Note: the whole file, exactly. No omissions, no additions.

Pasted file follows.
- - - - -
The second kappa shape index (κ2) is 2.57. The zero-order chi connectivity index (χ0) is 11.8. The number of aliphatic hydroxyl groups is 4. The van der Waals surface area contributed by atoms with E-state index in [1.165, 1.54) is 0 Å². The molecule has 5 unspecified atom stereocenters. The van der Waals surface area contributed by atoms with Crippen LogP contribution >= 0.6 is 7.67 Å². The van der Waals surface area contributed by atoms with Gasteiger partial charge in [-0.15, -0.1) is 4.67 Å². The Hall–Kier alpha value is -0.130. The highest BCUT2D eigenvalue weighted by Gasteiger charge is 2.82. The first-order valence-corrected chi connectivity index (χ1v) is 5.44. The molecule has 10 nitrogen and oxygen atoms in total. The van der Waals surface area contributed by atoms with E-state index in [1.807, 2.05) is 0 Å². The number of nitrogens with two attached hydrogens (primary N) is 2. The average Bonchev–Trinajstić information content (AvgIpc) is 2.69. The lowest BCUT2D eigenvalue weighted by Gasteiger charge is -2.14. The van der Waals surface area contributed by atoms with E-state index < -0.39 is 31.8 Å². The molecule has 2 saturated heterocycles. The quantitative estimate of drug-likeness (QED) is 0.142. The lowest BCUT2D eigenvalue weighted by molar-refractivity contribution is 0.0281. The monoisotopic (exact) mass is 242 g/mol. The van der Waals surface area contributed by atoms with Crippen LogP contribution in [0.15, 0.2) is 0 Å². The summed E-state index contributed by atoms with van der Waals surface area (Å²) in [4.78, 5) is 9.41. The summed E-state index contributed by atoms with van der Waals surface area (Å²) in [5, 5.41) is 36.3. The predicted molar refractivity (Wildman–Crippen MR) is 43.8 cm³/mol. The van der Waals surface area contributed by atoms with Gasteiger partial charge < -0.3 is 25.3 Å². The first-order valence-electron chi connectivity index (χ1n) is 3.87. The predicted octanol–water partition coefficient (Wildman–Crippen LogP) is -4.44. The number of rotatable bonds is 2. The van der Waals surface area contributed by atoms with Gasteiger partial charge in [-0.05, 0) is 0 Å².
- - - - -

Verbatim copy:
The second kappa shape index (κ2) is 2.57. The zero-order chi connectivity index (χ0) is 11.8. The number of aliphatic hydroxyl groups is 4. The van der Waals surface area contributed by atoms with E-state index in [1.165, 1.54) is 0 Å². The molecule has 5 unspecified atom stereocenters. The van der Waals surface area contributed by atoms with Crippen LogP contribution >= 0.6 is 7.67 Å². The van der Waals surface area contributed by atoms with Gasteiger partial charge in [-0.15, -0.1) is 4.67 Å². The Hall–Kier alpha value is -0.130. The highest BCUT2D eigenvalue weighted by Gasteiger charge is 2.82. The first-order valence-corrected chi connectivity index (χ1v) is 5.44. The molecule has 10 nitrogen and oxygen atoms in total. The van der Waals surface area contributed by atoms with E-state index in [1.807, 2.05) is 0 Å². The number of nitrogens with two attached hydrogens (primary N) is 2. The average Bonchev–Trinajstić information content (AvgIpc) is 2.69. The lowest BCUT2D eigenvalue weighted by Gasteiger charge is -2.14. The van der Waals surface area contributed by atoms with E-state index < -0.39 is 31.8 Å². The molecule has 2 saturated heterocycles. The quantitative estimate of drug-likeness (QED) is 0.142. The lowest BCUT2D eigenvalue weighted by molar-refractivity contribution is 0.0281. The monoisotopic (exact) mass is 242 g/mol. The van der Waals surface area contributed by atoms with Crippen LogP contribution in [0.15, 0.2) is 0 Å². The summed E-state index contributed by atoms with van der Waals surface area (Å²) in [4.78, 5) is 9.41. The summed E-state index contributed by atoms with van der Waals surface area (Å²) in [5, 5.41) is 36.3. The predicted molar refractivity (Wildman–Crippen MR) is 43.8 cm³/mol. The van der Waals surface area contributed by atoms with Gasteiger partial charge < -0.3 is 25.3 Å². The first-order valence-electron chi connectivity index (χ1n) is 3.87. The predicted octanol–water partition coefficient (Wildman–Crippen LogP) is -4.44. The number of rotatable bonds is 2. The van der Waals surface area contributed by atoms with Gasteiger partial charge in [-0.05, 0) is 0 Å².